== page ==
There have also been changes made to the income-based repayment (IBR) formula for student loans. In 2010, Congress passed the Health Care and Education Reconciliation Act of 2010, which reduced the rate of repayment for student loans from 15 percent of AGI to 10 percent and allowed forgiveness of the loan after 20 years in repayment (previously 25). In 2011, the President applied the new formula to student loans that had been issued since 2008. Some critics of the program have argued that its aid is poorly targeted and suggested the funds be reallocated to better targeted programs like Pell Grants.
Since the President took office, some provisions which save money in student loans have also been enacted. The largest change to education in the Budget Control Act, of course, was the creation of overall discretionary caps. But the BCA also eliminated the in-school subsidy for graduate students and applied the savings toward the Pell Grant program. The most recent change was the passage of the student loan bill, which linked rates to ten-year Treasury rates. The bill will only save $715 million over ten-years, but could potentially save more in the long-run as interest rates return to their historical averages.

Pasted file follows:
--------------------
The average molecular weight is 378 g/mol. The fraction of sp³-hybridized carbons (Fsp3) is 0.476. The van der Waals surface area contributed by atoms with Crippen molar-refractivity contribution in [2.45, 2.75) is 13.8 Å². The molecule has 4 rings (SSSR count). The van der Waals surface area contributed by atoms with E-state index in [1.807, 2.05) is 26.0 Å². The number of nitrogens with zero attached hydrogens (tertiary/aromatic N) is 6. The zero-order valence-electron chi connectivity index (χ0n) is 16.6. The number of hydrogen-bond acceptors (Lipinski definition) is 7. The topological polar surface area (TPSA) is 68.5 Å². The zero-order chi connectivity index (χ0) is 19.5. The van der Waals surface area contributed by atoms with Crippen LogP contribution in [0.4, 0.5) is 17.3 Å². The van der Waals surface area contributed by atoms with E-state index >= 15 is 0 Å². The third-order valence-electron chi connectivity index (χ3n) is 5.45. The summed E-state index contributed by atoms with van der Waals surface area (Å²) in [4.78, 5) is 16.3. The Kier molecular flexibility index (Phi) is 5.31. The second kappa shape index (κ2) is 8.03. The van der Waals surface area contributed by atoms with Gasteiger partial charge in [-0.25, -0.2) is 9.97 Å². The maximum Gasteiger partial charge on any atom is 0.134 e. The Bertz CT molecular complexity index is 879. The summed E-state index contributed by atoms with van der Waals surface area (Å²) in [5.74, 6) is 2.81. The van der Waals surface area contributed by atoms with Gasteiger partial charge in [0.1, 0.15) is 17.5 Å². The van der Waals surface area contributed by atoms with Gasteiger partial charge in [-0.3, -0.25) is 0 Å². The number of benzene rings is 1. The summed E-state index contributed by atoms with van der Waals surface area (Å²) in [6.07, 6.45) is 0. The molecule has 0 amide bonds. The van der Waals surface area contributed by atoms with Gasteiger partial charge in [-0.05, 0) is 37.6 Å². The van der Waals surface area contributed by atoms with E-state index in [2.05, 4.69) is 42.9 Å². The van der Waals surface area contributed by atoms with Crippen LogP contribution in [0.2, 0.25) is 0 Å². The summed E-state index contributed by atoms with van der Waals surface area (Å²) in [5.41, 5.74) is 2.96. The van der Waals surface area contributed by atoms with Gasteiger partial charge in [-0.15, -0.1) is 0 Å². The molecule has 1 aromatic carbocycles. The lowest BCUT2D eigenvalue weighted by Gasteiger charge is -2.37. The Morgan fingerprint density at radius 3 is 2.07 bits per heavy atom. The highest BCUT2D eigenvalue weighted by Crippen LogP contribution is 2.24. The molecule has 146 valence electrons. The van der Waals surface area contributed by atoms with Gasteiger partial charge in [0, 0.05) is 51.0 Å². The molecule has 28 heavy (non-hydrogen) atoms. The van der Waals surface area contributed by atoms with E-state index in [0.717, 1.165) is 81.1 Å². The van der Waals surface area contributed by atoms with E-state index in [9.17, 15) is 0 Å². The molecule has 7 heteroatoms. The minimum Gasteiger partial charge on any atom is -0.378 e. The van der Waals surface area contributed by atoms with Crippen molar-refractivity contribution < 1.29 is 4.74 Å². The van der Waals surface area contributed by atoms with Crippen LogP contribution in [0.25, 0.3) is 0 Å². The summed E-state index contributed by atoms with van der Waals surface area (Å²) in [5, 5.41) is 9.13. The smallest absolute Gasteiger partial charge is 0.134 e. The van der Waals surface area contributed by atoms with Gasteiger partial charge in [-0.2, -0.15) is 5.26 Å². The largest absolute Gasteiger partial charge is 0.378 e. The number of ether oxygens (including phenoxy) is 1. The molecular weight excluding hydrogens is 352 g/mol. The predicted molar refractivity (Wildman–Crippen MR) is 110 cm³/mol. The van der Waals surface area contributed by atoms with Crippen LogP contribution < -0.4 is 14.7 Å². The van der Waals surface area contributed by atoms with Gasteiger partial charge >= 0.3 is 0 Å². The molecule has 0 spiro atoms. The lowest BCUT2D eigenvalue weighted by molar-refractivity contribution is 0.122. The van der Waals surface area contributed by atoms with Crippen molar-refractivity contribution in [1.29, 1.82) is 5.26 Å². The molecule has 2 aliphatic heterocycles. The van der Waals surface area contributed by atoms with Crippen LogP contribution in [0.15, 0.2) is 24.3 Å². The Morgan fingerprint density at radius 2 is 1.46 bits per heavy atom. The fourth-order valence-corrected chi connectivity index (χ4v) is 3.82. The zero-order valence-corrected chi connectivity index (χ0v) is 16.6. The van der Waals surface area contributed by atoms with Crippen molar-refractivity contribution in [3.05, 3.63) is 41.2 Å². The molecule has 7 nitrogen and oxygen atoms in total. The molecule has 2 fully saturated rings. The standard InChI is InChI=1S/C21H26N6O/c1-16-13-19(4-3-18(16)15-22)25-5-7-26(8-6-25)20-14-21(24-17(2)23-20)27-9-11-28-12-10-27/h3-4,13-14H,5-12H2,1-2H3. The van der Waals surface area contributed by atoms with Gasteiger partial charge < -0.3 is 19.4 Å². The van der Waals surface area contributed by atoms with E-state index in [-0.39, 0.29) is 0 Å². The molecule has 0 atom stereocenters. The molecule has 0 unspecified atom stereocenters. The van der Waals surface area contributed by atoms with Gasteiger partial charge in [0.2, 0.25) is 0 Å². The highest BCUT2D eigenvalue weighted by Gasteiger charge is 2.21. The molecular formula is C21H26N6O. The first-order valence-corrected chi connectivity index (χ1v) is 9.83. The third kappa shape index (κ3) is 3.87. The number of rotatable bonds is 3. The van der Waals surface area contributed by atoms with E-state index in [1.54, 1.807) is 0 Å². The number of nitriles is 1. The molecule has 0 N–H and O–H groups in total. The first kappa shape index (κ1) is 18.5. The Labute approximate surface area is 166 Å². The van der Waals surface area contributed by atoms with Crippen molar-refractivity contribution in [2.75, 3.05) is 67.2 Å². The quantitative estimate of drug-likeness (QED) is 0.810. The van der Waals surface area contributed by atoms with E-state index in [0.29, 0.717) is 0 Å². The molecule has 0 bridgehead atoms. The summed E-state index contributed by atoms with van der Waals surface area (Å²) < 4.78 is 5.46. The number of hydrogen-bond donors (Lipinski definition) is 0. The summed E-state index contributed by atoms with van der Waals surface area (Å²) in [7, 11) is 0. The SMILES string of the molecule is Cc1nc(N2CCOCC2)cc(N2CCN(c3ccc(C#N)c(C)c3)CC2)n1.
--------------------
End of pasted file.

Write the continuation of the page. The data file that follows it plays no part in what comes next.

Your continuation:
What Lies Ahead for the Education Budget
The student loan bill resolved the most urgent temporary policy in the education budget, but many other issues will need to be addressed in the next few years. For next year, lawmakers still need to decide what to do with sequestration, which is creating a substantial gap between the House and Senate on funding levels for the Education Department. The House Appropriations bill would provide $121.8 billion for Labor-HHS-Education, while the Senate would provide $164.3 billion. Post-sequester funding for Labor-HHS-Education was $149.6 billion. With the FY 2013 continuing resolution due to expire at the end of September, lawmakers will need to make a decision in the next month.